bi-color trait-- how does it pass

Rose genetics, I wonder if there will be a day when it can be explained simplified. Got to thinking when I was looking at a pic of a seedling I had of Abe Darby x Double Delight. It was a semi double thing, with a strong vanilla like fragrance that was similar to Betty Boop, except with an extra row of petals and a thicker red edge. No color change, but it was a bicolor. And I got to thinking, how does bi-colorism pass on the offspring?

I remember reading something about the bi-color trait is an incomplete domaniance of two genes. You know, a pink flower from a red and white flower. If you self that pink flower, you get either red or white, with very minimal chance of pink.

Now if bi-colorism is an incomplete domaninant trait, why does it pass on to the next generation?

I think that working with roses has been very brain wrinkling work. It may be worth it to self a rose for several generations until it breeds true, and study how it passes on traits. It may be intresting to self roses for several generations for special traits such as thornlessness, yellow pigmentation, fragrance, and see how does those inbreed pure breeding roses pass on traits.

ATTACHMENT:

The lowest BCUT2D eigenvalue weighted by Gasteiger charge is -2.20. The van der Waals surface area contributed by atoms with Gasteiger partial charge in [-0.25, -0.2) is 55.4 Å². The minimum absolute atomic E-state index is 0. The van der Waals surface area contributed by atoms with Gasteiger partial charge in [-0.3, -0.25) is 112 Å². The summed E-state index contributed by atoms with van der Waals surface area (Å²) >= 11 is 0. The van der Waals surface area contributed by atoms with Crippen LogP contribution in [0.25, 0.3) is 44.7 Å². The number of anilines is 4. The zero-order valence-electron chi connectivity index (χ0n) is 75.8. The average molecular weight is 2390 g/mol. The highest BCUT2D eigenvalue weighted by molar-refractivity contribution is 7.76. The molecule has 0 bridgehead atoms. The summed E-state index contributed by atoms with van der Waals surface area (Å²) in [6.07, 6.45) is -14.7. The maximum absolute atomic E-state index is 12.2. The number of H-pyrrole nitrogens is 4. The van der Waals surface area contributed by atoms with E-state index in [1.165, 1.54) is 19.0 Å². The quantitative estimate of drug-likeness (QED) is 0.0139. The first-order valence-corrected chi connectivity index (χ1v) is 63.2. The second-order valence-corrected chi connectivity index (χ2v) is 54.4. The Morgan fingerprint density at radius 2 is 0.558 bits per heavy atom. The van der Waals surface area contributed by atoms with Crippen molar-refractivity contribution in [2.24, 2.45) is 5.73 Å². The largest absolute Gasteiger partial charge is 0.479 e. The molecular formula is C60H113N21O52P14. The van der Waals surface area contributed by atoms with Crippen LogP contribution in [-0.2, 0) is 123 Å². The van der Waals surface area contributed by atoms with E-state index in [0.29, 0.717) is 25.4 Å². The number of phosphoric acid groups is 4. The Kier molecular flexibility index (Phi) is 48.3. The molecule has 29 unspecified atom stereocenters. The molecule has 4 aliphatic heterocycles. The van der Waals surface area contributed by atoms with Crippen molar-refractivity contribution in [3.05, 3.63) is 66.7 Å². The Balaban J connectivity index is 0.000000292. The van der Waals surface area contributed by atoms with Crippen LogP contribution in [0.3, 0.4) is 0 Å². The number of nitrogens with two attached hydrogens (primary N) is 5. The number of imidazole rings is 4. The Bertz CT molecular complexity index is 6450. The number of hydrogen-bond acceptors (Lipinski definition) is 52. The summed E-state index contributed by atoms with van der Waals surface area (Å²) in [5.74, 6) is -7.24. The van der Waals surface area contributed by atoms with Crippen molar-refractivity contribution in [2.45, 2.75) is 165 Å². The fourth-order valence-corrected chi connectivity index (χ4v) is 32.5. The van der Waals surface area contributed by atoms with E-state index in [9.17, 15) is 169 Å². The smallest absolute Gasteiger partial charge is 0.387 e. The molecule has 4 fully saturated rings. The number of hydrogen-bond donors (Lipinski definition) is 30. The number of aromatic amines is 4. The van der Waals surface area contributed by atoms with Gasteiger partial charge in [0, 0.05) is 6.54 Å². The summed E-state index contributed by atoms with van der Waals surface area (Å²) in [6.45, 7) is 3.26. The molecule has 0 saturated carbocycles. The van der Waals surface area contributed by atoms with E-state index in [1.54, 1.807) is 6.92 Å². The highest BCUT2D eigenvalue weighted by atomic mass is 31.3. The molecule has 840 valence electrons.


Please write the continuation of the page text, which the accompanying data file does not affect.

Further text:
Good question.

Lammerts in his 1945 American Rose Annual article suggests that the bicolor trait in terms of different colors on different sides of petals is recessive. Your question regards a definition of bicolor that is not the same as Lammerts and seems much more complex since it involves environmental interaction with light (UV in particular) and expression of anthocyanin in differing parts of the petals.


Ah, I’ve bought a many good amount of those annuals. Usually I buy them less for 3 dollars a piece when I find the oppurtunity. I will get that annual when I see it at a bargain price.

Has there been a compilation of these annuals? Many of those articles are gold.

I’ve typed retyped (I have no OCR programs, and no more scanner) a few of the articles, most of Dr. Basye’s writtings. Can’t let those die out.



The article David refered to is available in the breeding section on Karl King’s web site; see URL below.



Please read my article :

“The Sports of Glowing Amber” on my Web Sites’articles page.

I have carried the “BICOLOR” through five (5) generations.

At the moment,(for 1 1/2 years now)I am working on another sport of ‘Glowing Amber’, trying to isolate it.

About 25 % of my seedlings came out “Bicolors”

Here is a direct link :

George Mander

Did not put the “Articles Link” into the right place.

It should work now.